Chris Pratt in this film is very disappointing. Maybe it’s the writing or his political beliefs or god knows what but he just isn’t the Pratt we used to see. He has no jokes, charisma or charm that audiences loved from him in Guardians of the Galaxy, Parks and Rec or even the first Jurassic World.  I know he is capable of it so it just doesn’t make sense why his performance and character is so bland and one dimensional.

On the other hand, Jeff Goldblum is fucking incredible. Every line he delivers in this is just funny. Its like no matter what he says it made the audience laugh. He has this delivery that feels so natural and I think its because he improvises most of his lines to suit himself. What’s weird is that he is only utilised in the last act of this film. The whole movie should’ve been written around him! Goldblum should’ve been like Nick Fury – recruiting everyone to try and save the dinosaurs.

Everyone else is solid. Bryce Dallas Howard and Laura Dern are amazing at acting scared and always interesting to watch. The villain of this film is bit of a disappointment. Campbell Scott’s performance is unique and I get that he was going for this bumbling CEO out of his depth but he should have some shade of evil to him. I really liked Dewanda Wise. She felt like an 80s action star just taking over the film with this appealing self-assuredness.

 VFX / Puppets

JURASSIC WORLD DOMINION

The VFX in this movie are incredible. I never once questioned if the dinosaurs were real until the film was over. I think audiences just expect that these days and don’t appreciate how hard that truly is to do. Every dinosaur, every backdrop, every single thing was consistently amazing. Most modern blockbusters have some very dodgy CGI at times (Marvel movies especially) but Jurassic World’s budget was used excellently.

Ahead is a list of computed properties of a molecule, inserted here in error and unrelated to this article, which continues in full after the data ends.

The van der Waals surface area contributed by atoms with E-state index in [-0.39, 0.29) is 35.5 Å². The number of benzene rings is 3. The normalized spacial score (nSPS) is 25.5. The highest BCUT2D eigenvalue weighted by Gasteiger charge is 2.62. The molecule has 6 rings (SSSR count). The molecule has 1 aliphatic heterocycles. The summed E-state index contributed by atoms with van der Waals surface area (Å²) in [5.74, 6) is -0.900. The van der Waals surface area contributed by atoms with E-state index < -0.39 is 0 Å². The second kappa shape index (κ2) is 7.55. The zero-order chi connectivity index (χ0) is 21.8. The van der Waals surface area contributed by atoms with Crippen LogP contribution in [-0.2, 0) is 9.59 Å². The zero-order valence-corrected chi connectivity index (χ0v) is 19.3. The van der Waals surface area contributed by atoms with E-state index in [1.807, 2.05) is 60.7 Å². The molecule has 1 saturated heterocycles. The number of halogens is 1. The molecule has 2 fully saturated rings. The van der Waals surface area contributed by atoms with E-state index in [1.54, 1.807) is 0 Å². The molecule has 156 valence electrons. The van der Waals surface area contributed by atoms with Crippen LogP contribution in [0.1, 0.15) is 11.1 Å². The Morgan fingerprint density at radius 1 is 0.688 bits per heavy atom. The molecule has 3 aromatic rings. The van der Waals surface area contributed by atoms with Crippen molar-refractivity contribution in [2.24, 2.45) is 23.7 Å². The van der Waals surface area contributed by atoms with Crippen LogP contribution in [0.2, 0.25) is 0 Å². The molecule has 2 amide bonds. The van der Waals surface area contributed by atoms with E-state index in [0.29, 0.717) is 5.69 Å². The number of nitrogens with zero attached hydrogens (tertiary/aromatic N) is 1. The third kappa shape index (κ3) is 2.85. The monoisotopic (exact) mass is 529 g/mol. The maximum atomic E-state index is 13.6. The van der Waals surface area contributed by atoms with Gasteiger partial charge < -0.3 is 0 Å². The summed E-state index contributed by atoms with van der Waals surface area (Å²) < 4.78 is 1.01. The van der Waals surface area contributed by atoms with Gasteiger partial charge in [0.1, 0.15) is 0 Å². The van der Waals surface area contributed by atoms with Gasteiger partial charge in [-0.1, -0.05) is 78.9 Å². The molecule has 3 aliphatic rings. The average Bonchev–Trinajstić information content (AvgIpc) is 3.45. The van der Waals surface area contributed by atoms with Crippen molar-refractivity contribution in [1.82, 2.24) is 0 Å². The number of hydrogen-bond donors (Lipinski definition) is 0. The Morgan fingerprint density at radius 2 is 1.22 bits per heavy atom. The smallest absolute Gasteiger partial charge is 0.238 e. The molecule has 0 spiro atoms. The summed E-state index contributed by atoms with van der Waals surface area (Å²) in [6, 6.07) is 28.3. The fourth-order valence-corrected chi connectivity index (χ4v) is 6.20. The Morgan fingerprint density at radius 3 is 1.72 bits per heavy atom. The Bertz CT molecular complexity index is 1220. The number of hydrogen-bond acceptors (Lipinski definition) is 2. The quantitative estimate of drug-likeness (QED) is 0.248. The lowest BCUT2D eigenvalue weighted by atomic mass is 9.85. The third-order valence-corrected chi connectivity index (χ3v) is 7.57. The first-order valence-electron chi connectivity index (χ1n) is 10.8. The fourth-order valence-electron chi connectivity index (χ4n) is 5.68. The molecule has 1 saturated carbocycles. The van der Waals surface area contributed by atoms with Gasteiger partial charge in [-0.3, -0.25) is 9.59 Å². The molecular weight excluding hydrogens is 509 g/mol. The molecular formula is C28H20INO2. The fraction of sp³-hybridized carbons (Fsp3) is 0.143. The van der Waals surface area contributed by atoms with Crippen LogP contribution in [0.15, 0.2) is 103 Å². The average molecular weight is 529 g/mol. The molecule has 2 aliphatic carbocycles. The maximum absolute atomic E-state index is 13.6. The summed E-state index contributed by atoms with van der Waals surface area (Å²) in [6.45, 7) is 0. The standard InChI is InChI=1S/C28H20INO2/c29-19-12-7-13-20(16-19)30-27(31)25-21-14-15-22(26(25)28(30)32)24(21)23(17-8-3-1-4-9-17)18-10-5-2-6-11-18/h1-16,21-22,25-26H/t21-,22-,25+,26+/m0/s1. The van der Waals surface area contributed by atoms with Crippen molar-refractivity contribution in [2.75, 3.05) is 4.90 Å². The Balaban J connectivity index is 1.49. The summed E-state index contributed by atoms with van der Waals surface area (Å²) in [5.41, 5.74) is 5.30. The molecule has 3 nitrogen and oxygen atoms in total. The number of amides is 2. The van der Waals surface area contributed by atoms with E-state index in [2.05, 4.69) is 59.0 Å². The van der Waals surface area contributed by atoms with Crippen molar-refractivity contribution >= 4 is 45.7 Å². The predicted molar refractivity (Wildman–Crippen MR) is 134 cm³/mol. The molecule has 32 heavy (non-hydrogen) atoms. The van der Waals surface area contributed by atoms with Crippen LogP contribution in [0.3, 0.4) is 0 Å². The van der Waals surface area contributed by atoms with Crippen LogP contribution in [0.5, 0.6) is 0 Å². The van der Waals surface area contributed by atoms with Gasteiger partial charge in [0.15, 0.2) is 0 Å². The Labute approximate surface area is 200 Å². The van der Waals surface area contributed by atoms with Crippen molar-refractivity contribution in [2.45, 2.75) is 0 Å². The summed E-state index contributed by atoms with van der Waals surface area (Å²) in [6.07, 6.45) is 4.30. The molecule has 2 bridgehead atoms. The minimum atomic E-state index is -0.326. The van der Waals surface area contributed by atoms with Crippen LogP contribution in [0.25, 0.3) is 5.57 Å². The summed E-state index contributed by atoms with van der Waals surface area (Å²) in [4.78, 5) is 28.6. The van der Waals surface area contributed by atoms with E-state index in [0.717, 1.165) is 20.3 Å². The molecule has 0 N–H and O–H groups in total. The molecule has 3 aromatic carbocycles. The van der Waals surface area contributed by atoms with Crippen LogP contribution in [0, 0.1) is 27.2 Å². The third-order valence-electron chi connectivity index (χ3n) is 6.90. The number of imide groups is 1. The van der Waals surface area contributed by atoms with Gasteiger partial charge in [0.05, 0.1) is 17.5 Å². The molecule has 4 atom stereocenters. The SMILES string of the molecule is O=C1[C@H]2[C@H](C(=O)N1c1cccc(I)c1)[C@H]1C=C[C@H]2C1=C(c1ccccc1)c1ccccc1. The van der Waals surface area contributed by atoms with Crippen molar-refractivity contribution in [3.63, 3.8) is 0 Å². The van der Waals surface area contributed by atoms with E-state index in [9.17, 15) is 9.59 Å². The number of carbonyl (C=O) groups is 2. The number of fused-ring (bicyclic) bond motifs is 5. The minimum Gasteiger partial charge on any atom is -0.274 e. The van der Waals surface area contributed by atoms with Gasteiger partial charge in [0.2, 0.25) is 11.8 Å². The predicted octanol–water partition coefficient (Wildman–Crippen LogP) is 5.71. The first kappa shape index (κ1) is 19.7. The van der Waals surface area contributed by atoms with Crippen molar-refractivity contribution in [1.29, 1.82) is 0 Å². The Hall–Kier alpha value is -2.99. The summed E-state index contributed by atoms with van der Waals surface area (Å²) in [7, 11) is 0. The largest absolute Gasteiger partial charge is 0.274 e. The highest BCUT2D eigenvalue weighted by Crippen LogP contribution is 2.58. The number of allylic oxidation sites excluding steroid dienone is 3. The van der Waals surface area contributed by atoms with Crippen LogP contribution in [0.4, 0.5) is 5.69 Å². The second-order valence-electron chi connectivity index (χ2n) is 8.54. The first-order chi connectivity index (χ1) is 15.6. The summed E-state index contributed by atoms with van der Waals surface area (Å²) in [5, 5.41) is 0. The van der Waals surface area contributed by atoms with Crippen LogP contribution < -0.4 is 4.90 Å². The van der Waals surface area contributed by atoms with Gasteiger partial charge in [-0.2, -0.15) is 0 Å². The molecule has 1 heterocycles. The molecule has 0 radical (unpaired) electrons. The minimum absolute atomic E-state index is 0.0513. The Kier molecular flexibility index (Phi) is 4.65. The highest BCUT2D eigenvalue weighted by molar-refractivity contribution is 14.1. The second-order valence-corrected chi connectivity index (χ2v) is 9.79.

I loved the use of puppets in this movie. While it was clear they were puppets, it is still so entertaining to watch. Seeing how they make them look realistic is mind blowing and more movies should be using as much puppetry as possible. Even if it does look obvious on a digital camera.

Should you see Jurassic World Dominion?

Honestly, unless you love this franchise you could wait until it comes onto streaming. I do think it is worth seeing for the action and Jeff Goldblum alone but there are huge chunks that could put you to sleep. Maybe just bring some special juice and you will be fine.

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Film Reviews Uncategorized

Is Top Gun Maverick overrated?

I watched the first Top Gun movie around 4 months ago. Let’s just say I was disappointed. That first movie has not aged well in the slightest. That 80s nostalgia just doesn’t work for someone who was born in the 21st Century. So going into the sequel, I truly did not give a fuck. My bet was that it would be a blockbuster flop that no one saw. I could not have been more wrong. This film has smashed it both critically and commercially. But is it actually worth the hype? Absolutely, let me explain.

The flying

The flying scenes in Top Gun Maverick is some of the most tense and engaging action I have ever seen. People in my audience were literally on the edge of their seat, grabbing the arm rests for support. One woman was so invested she would jump up and scream every time they almost died. I think there is a very specific reason for this – how real it all feels. Every actor is up there in one of those jets. While they are acting, the performance instantly feels more genuine as there is an element of danger. A good example is Mr Cruise and his stunts. Because you know there real and not CGI you are engaged in the shot.

Joseph Kosinski also does an incredible job at making sure the audience knows what’s happening. What I mean by this is we are instantly shown the mission, the time, and the threats. This is so effective because the audience are placed in the same cock pit as the characters. Kosinski makes you feel the danger of this mission by building it up throughout the whole film. We are constantly shown how impossible it is and then he just keeps adding more problems. From the beginning of the film, that final mission always like this harrowing and daunting task that we as the audience are a part of.